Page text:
Date of Award
Doctor of Philosophy (PhD)
Aluminum is an ideal metal for solution-processed oxide dielectrics because it can form polymerized hydroxo networks in aqueous solution and dense amorphous oxide dielectrics by vacuum methods. Atomic layer deposition (ALD) is one of the traditional vacuum methods for thin film deposition, however, ALD is not the most economically feasible method for thin film fabrication due to high operational cost and limitations in large surface-area applications. Solution deposition is a more economical deposition method which is more cost-saving and ideal for large surface area thin film fabrication. The behavior of the solution-solid structural conversion remains an enigma; thus, this research seeks to understand the structural transformation of thin films from solution to solid in order to fabricate films with optimal properties.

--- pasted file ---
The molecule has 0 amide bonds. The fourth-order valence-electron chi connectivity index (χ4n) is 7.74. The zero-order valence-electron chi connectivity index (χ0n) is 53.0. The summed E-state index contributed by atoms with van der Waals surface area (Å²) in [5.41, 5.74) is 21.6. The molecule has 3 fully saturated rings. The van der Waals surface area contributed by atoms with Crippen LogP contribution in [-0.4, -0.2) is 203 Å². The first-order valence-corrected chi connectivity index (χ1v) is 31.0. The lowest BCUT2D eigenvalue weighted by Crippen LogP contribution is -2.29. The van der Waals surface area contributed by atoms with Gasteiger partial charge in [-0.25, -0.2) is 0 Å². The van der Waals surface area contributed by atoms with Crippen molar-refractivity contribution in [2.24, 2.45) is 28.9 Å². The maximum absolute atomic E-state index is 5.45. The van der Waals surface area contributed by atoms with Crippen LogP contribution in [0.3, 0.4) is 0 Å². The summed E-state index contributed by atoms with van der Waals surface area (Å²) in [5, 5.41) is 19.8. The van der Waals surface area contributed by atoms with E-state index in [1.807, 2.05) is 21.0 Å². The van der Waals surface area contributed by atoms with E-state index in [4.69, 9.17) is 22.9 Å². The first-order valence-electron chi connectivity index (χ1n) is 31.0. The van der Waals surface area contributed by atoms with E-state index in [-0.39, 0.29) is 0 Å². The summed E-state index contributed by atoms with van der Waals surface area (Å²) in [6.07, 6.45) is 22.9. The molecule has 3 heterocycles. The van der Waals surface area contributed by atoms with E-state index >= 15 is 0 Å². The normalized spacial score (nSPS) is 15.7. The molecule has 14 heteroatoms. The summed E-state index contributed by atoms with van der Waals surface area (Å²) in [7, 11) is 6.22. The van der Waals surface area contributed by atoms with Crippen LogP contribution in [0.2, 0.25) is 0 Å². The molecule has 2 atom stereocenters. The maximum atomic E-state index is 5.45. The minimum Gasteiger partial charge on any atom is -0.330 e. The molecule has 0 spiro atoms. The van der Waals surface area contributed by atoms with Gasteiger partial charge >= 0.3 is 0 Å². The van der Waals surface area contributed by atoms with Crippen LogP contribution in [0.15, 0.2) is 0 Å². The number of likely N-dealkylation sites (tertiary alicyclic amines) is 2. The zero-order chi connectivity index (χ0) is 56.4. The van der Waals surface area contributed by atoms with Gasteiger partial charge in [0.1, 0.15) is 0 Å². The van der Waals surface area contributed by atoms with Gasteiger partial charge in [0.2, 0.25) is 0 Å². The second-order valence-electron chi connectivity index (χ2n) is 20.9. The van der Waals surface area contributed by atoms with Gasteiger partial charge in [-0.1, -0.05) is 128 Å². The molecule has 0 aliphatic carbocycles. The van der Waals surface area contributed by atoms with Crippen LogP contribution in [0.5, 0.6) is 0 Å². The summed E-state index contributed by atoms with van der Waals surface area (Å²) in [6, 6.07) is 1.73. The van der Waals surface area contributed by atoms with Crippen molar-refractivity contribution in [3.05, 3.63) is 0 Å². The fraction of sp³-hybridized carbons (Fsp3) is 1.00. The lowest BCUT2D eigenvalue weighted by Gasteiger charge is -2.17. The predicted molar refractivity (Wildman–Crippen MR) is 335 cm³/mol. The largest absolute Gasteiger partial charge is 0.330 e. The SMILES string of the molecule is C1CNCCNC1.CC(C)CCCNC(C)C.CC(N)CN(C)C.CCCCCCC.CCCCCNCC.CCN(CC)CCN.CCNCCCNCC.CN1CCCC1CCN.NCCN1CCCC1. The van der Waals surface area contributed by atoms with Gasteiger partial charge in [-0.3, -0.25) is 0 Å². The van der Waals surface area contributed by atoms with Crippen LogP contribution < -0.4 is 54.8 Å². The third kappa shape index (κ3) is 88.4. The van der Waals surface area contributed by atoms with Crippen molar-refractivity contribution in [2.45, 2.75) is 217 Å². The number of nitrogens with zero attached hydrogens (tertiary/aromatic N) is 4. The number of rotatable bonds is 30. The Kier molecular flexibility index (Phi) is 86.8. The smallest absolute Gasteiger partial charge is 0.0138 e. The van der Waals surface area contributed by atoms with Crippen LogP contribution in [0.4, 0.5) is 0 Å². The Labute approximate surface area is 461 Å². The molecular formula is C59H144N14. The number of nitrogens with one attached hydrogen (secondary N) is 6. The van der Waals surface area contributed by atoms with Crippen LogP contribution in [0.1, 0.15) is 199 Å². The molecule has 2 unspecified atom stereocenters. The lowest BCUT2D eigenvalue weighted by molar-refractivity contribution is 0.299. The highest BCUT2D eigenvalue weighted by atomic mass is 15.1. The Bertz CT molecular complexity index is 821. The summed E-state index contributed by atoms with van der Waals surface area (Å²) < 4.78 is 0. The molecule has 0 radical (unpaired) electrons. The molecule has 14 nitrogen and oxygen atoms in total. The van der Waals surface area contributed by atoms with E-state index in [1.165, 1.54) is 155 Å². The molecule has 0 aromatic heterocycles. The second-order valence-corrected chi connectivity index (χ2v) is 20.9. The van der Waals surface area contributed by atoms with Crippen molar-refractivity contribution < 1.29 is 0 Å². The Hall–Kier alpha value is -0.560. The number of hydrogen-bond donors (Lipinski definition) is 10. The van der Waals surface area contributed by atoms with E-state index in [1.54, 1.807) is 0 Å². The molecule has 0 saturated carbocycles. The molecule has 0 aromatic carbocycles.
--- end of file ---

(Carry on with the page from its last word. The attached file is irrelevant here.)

Aluminum oxide (AlxOy) thin films prepared from aqueous solution-deposited cluster precursors have been proposed for use in devices such as high-k dielectrics in solar cell materials. The films are fabricated with different aluminum-derived precursors, spin-coated on a substrate and annealed at a range of temperatures. The low temperature range of these films are amorphous, therefore lack long range order. Solid-state nuclear magnetic resonance (ssNMR) can be used to determine the amorphous structure of these materials. Herein, a combination of X-ray diffraction (XRD), and NMR techniques are used to elucidate the transformation of these thin films as they are annealed to high temperatures.
Sophia E. Hayes
Alexander Barnes, Jeffrey Catalano, John Fortner, Bryce Sadtler,
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